By all means, if you would like to do more “structured” exercise, such as using a treadmill, stationary cycle, rower, or another aerobic workout machine, feel free once you have consulted your healthcare team.

Be sure to start out slowly, exercising a minimum of three days a week for 20-30 minutes a day, and gradually work up to 45-60 minutes per day and/or five days per week.

You may not know that resistance (weight) training is just as important as aerobic exercise for diabetes control.

Such training can increase insulin sensitivity, as well as lower your risk for thinning bones and loss of muscle mass with aging.  The current recommendation is to train 2-3 nonconsecutive days per week and include all the major muscle groups of the body.

Some examples of exercises are bicep curls, abdominal crunches, bench presses, leg presses, lunges, and calf raises.

Pick a weight or resistance that you can lift 8-12 times and do a minimum of one set (preferably 2-3 sets) on each exercise.  If all you can manage to fit in is one set once a week, don’t despair – you’ll still experience some strength gains.

You can also fit in some “unstructured” weight training by lifting items around the house (including kids and grandkids).  Include stretching exercises a minimum of two days per week to maximize strength gains and minimize the loss of flexibility caused by aging and accelerated by diabetes.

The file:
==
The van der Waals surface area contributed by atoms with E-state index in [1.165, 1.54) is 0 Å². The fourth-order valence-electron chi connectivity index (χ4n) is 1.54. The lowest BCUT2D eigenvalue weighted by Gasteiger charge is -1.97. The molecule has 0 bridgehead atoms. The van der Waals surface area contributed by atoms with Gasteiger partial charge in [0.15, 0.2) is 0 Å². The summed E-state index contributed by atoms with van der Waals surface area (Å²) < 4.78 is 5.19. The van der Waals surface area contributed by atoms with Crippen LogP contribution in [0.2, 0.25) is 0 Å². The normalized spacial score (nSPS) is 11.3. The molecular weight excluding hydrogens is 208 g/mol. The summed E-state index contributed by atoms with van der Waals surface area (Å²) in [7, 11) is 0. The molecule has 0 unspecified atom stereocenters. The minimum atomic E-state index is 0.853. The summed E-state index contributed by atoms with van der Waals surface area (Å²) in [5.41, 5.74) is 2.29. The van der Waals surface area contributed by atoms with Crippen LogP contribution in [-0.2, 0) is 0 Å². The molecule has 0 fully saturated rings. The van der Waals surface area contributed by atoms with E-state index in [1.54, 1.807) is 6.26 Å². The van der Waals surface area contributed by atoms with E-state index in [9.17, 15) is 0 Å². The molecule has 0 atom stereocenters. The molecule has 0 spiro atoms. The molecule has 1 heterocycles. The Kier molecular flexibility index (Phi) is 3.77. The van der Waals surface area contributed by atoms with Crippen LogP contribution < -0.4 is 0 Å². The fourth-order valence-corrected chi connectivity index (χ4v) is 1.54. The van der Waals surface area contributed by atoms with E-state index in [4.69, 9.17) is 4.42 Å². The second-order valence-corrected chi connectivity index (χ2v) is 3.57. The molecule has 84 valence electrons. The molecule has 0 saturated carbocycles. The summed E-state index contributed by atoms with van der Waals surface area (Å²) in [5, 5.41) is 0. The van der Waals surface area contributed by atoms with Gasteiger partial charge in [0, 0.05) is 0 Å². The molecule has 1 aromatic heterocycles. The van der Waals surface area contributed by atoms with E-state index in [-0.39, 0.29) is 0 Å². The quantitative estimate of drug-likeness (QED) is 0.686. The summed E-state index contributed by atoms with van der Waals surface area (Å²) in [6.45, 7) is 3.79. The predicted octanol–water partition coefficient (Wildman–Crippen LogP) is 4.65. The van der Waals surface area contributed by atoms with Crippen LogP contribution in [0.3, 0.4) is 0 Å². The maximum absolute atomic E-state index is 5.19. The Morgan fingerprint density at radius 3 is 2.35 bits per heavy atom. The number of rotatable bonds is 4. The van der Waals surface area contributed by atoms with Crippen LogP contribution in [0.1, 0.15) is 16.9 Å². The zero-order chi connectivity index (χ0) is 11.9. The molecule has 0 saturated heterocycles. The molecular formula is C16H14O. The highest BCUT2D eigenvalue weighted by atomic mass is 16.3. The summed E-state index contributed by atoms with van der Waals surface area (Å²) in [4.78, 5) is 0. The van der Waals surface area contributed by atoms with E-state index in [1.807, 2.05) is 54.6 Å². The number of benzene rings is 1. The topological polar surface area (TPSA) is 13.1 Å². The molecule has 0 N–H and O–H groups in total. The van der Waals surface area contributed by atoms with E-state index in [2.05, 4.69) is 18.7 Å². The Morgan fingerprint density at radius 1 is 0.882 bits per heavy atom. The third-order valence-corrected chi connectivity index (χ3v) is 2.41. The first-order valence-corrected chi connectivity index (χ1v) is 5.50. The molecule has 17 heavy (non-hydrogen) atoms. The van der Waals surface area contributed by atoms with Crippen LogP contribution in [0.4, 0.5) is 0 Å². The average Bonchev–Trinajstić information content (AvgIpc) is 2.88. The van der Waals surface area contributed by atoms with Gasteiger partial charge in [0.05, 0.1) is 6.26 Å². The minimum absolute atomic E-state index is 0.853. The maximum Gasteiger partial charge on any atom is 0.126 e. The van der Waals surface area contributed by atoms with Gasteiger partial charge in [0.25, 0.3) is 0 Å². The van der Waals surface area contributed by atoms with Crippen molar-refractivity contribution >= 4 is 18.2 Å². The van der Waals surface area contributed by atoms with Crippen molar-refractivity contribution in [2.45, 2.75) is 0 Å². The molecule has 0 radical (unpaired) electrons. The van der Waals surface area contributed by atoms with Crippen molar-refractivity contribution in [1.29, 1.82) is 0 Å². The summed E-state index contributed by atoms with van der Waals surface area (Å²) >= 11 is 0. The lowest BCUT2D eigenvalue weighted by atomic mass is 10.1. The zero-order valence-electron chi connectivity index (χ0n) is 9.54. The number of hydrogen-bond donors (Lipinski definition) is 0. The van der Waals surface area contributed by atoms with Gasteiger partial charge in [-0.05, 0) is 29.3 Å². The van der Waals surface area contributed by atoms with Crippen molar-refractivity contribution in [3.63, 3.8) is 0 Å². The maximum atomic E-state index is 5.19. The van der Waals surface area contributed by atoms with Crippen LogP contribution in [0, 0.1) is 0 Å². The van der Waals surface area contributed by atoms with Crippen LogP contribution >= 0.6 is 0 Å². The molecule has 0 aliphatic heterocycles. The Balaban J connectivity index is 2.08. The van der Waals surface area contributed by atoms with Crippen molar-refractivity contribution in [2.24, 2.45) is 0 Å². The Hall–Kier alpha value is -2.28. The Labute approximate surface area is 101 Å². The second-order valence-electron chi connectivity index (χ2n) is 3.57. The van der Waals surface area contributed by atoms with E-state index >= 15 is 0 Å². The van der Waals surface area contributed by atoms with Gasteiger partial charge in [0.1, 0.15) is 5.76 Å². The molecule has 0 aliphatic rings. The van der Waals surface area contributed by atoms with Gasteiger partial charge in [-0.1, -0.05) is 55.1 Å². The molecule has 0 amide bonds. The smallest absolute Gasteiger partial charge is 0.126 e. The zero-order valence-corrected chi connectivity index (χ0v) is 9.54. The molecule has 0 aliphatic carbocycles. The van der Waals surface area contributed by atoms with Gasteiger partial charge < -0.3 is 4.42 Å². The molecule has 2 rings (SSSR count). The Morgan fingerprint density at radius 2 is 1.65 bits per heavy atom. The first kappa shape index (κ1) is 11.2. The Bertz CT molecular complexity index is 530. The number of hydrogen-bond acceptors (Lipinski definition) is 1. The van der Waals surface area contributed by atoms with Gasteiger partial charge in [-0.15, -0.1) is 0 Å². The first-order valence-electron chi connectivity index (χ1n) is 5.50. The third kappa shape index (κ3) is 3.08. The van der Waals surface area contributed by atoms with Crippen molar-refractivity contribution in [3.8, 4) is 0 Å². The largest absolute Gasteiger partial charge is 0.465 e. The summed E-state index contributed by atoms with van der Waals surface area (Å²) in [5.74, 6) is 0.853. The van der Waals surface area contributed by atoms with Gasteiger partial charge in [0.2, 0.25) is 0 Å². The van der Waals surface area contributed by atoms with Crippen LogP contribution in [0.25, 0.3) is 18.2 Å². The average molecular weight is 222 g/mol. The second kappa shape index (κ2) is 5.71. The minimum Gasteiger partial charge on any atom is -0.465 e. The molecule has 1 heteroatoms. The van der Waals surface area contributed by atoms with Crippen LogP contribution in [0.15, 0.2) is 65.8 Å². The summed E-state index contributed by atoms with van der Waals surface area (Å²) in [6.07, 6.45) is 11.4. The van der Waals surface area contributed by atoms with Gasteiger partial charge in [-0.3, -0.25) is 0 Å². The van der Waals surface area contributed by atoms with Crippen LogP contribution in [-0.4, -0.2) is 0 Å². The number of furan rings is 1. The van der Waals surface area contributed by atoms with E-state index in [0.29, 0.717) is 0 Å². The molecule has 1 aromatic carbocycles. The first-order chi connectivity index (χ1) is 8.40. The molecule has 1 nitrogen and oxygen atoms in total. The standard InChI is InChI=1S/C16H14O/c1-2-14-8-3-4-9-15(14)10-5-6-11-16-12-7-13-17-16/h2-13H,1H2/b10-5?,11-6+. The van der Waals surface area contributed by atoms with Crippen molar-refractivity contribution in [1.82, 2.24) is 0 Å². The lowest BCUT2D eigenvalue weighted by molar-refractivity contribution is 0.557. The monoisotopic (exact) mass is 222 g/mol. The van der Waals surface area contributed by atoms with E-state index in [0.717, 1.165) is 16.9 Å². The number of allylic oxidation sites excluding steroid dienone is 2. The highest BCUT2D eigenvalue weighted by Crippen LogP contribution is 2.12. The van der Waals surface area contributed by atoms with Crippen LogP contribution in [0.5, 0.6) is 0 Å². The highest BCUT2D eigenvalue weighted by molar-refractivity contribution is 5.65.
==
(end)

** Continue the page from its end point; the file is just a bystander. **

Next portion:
Finally, keep in mind that almost everyone can exercise safely and effectively.  Diabetes bestows additional risks on those who exercise; however, you can still exercise to your maximal potential as long as you respect your limitations.

For example, if you have lost some of the feelings in your feet, consider switching to activities such as swimming or stationary cycling to minimize potential trauma to your feet common with walking and jogging.

If you have high blood sugars, drink plenty of fluids during and after exercise to prevent dehydration.  If you are having problems with diabetic eye disease, avoid jumping, jarring, or breath-holding activities.

When in doubt, talk to your doctor and follow the exercise guidelines published by the American Diabetes Association, and remember to include proper warm-up and cool-down periods (3-5 minutes done at a lesser intensity before and after an activity) to ease the cardiovascular transition and minimize your risk for orthopedic injuries.

Although exercise is more work to control your diabetes, it is well worth the effort.  Just start by being as active as you can each and every day – and start reaping health and fitness benefits.

For more information on all of the mental benefits of physical activity, please consult my book, The 7 Step Diabetes Fitness Plan: Living Well and Being Fit with Diabetes, No Matter Your Weight.

NOTE: The information is not intended to be a replacement or substitute for consultation with a qualified medical professional or for professional medical advice related to diabetes or another medical condition. Please contact your physician or medical professional with any questions and concerns about your medical condition.